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Do positive reinforcement trainers ever tell their dogs "no"?

I recently had an interesting conversation on a training forum that I frequent. The original poster was asking how positive reinforcement trainers could possibly go throughout the training process without ever telling their dogs "no" or correcting them for incorrect behavior. She used the anecdote of her dog who almost ran off after a small animal. She told the dog "no" in a strong voice and the dog stopped in it's tracks. In her mind, this worked and there was no need for any other training. She reasoned that if R+ (positive reinforcement) trainers ignored bad behavior and only rewarded good behavior, her dog would have run away chasing the small animal.


This is a very common misconception about R+ trainers. During a training session, we will ignore behavior we aren't looking for and reward behavior we want. For example, if we ask the dog to sit and the dog instead lies down we won't punish the dog for the down we will instead either ignore it and wait for the dog to sit or lure the dog into the position we want so that we can reward him. The behavior that gets rewarded is the behavior that the dog is more likely to repeat in the future. Many people assume that this goes for all behavior. If the dog is eating your dinner on top of the kitchen table do you ignore it and wait for the dog to get down so you can reward them? Absolutely not. Ignoring a simple mistake during a training session is not the same as ignoring obviously troublesome or dangerous behavior. We will stop the animal from doing the behavior we don't want, physically if necessarily. We will not, however, punish the dog with aggression and physical abuse. Why? Because the dog is just being a dog and it was our responsibility to keep them out of trouble in the first place.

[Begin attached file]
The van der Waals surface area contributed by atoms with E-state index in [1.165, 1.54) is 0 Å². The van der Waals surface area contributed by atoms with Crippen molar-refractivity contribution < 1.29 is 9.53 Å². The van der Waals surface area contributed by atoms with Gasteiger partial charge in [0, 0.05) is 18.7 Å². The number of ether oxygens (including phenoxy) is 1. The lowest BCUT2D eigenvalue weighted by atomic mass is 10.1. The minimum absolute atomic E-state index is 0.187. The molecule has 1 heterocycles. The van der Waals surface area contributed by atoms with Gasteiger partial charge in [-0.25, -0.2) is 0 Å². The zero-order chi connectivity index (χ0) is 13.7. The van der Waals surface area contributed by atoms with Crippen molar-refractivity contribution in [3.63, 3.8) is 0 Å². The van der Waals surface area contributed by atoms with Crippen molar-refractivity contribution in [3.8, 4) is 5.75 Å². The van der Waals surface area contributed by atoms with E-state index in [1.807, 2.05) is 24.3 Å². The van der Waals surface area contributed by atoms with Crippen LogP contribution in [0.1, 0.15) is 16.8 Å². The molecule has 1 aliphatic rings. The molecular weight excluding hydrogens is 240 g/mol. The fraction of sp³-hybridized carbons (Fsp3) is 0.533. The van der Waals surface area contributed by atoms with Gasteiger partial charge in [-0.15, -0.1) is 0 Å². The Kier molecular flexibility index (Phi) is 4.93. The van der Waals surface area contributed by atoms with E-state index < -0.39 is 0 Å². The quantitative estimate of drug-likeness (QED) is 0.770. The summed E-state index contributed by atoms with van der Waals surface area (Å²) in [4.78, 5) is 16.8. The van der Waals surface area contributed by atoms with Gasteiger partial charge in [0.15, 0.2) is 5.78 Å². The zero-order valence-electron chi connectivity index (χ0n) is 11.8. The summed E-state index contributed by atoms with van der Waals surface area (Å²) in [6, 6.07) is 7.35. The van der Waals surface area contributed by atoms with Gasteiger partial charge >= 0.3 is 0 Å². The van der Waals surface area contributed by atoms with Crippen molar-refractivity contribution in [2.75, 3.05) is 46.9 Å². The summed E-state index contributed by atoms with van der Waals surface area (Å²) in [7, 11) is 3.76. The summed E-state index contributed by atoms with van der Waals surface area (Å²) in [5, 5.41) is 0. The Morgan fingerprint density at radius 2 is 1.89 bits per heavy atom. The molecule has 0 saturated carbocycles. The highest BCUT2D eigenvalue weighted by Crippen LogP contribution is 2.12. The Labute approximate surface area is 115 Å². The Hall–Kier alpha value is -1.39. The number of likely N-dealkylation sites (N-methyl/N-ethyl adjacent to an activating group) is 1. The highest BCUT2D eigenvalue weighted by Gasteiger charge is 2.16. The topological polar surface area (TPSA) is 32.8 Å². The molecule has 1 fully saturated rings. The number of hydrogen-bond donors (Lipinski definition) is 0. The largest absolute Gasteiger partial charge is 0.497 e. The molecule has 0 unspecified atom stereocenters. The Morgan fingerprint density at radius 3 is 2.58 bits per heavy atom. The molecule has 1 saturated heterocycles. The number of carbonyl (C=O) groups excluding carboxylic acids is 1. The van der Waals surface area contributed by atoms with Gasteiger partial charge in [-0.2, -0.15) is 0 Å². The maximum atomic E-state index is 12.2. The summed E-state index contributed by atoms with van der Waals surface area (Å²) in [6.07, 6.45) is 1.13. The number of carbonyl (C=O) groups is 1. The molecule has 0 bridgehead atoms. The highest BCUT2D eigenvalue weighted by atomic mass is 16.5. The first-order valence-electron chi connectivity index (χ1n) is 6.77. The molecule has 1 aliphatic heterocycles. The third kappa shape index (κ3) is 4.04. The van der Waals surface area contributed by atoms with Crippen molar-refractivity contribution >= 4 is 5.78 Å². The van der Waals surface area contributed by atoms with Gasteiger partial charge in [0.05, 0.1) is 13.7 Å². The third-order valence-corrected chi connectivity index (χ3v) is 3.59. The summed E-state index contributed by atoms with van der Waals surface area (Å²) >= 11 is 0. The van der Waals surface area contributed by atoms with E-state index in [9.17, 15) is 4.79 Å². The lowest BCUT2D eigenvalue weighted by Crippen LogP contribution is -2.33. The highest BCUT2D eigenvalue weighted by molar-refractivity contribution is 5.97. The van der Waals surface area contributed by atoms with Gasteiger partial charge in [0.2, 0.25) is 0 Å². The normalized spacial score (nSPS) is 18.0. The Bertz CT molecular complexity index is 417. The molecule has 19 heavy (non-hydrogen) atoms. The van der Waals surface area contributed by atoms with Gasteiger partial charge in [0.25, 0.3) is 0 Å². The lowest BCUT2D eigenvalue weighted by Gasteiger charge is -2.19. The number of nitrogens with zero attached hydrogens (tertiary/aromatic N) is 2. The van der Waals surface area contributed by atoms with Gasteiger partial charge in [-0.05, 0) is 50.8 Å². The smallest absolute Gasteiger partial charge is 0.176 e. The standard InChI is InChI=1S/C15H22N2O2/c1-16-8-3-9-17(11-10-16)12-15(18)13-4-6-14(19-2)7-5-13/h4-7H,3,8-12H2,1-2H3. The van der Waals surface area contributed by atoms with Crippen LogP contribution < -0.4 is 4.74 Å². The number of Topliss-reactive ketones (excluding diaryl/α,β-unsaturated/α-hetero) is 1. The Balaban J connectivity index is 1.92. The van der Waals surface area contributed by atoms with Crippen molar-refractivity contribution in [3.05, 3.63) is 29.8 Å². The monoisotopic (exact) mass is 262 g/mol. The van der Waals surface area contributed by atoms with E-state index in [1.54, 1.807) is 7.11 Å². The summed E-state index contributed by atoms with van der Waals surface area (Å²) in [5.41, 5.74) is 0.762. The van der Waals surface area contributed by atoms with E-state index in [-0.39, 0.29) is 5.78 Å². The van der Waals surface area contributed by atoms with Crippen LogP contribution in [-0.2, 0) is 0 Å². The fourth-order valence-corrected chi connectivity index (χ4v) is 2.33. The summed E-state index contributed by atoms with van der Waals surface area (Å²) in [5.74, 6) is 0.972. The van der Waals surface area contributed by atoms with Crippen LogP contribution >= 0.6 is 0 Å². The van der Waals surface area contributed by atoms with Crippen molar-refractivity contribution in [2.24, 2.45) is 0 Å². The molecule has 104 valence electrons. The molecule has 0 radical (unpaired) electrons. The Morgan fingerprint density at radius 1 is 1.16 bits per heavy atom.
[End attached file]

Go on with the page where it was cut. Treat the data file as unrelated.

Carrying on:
So will we say "no" to our dogs? I don't necessarily have anything against saying "no" to a dog. In an emergency situation we do what we must to keep our animals safe. In my experience though, owners rely too heavily on the word for training and end up adding more and more aggression behind it to get what they want. The more it's used the more it becomes a wasted word, which leads to frustration in the human, which leads to a louder and more aggressive no. It tends to be a downward spiral of frustration and aggression for both the human and the dog.


"No" is just a word and dogs don't inherently know what it means. What they are responding to probably has more to do with the frustration and aggression in our voice when we yell it at them for doing something we don't want them to do. Our goal as R+ trainers is to teach the dog what we want them to do so we don't have to tell them no. Management and preventing them from doing the "bad" things is a large part of R+ training. We don't wait for them to make a mistake so we can punish them. We teach them the correct behavior so they are set up to succeed every day.


So, in the original anecdote of the dog running off after a small animal. It is the owner's responsibility to prevent the situation from happening by keeping the dog on leash or in a secure area. Instead of relying on the "no" we would teach the dog a behavior we would prefer, such as a very strong recall cue. This training needs to be done before you ever need to use it in real life. As another trainer commented on the same post, "You train your dog FOR the situation, not IN the situation."





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